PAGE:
Cop turns movie mogul to foil the Mafia, in a dopey but likable thriller by the man who made his bones with The Rockford Files.
LAPD Sergeant Shane Scully, newly married and happy as a clam at the start of his third adventure (The Viking Funeral, 2002, etc.), should have taken just one look at Nicky Marcella and rousted him again. But that’s hindsight. Truth is, Scully has an almost collegial affection for the little crook—never really hard-core, mostly small-change scams and cons—and, besides, as Nicky’s quick to inform him, he’s “found Jesus” and been redeemed. In addition, he’s found showbiz: a flourishing career as a Hollywood producer, he says, flashing the pertinent business card: “Cine-Roma, Nicholas Marcella, C.E.O.” Scully is skeptical, of course, but, tickled as always by Nicky, agrees to do him a favor. A young actress named Carol White has become hard to locate, which is too bad, since Nicky has the perfect role for her in a new film he’s casting. Could Scully just run her through the LAPD’s computers? Such a small thing, the work of an hour maybe, Scully couldn’t possibly know what complexities were to be born therefrom—that it would plunge him smack into the middle of a violent and bloody gang war, bring him into confrontation with a vicious and vengeful Mafia don, and partner him with Nicky in a multimillion-dollar deal so authentically hot that “half the [blanking] town wants a piece.” Before he’s out from under, though, Scully has ample opportunity to prove how “Hollywood tough” he is. As for Nicky—well, it just may be a star is born.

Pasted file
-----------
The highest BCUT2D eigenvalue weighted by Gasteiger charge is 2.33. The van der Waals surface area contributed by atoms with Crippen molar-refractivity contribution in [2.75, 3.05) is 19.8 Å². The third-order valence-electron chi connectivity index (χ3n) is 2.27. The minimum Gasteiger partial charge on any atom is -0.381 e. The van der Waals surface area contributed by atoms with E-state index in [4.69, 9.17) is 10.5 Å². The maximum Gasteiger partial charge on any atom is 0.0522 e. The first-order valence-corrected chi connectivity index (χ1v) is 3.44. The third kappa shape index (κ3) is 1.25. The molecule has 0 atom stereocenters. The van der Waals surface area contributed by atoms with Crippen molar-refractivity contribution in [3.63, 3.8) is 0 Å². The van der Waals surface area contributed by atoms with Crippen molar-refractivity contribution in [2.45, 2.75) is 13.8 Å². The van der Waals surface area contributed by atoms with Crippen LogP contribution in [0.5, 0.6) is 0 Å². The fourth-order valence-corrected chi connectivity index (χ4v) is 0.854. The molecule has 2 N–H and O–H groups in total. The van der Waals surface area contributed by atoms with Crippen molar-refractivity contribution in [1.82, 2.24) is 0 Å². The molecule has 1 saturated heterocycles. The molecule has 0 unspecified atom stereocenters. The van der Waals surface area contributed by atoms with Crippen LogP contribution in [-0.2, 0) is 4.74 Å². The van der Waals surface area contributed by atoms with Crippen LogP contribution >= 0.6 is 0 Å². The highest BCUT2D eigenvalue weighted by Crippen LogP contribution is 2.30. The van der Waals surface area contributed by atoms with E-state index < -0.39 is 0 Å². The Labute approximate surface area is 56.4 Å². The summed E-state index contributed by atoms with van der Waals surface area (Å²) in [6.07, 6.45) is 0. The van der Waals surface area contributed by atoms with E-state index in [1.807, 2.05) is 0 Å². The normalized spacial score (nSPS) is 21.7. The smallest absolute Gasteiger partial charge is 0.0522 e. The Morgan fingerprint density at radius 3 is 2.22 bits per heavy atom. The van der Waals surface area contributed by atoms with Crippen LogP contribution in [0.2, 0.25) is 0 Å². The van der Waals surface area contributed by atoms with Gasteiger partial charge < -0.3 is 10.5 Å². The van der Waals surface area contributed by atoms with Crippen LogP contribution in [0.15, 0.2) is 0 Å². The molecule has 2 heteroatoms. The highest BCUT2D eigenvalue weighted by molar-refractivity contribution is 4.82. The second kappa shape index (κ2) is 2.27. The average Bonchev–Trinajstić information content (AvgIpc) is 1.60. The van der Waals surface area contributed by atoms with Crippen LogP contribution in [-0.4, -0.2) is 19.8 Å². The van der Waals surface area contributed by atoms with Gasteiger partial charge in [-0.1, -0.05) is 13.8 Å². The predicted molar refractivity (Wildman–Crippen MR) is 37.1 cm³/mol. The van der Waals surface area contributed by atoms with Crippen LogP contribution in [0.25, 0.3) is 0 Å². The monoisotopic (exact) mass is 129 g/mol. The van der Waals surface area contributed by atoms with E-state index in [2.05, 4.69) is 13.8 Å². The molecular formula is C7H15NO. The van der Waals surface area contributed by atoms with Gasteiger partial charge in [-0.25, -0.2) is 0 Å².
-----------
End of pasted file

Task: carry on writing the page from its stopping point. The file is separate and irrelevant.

Once again, veteran writer/TV producer Cannell has concocted his special brand of reader candy. If you believe a word of it, there’s this bridge you might be interested in.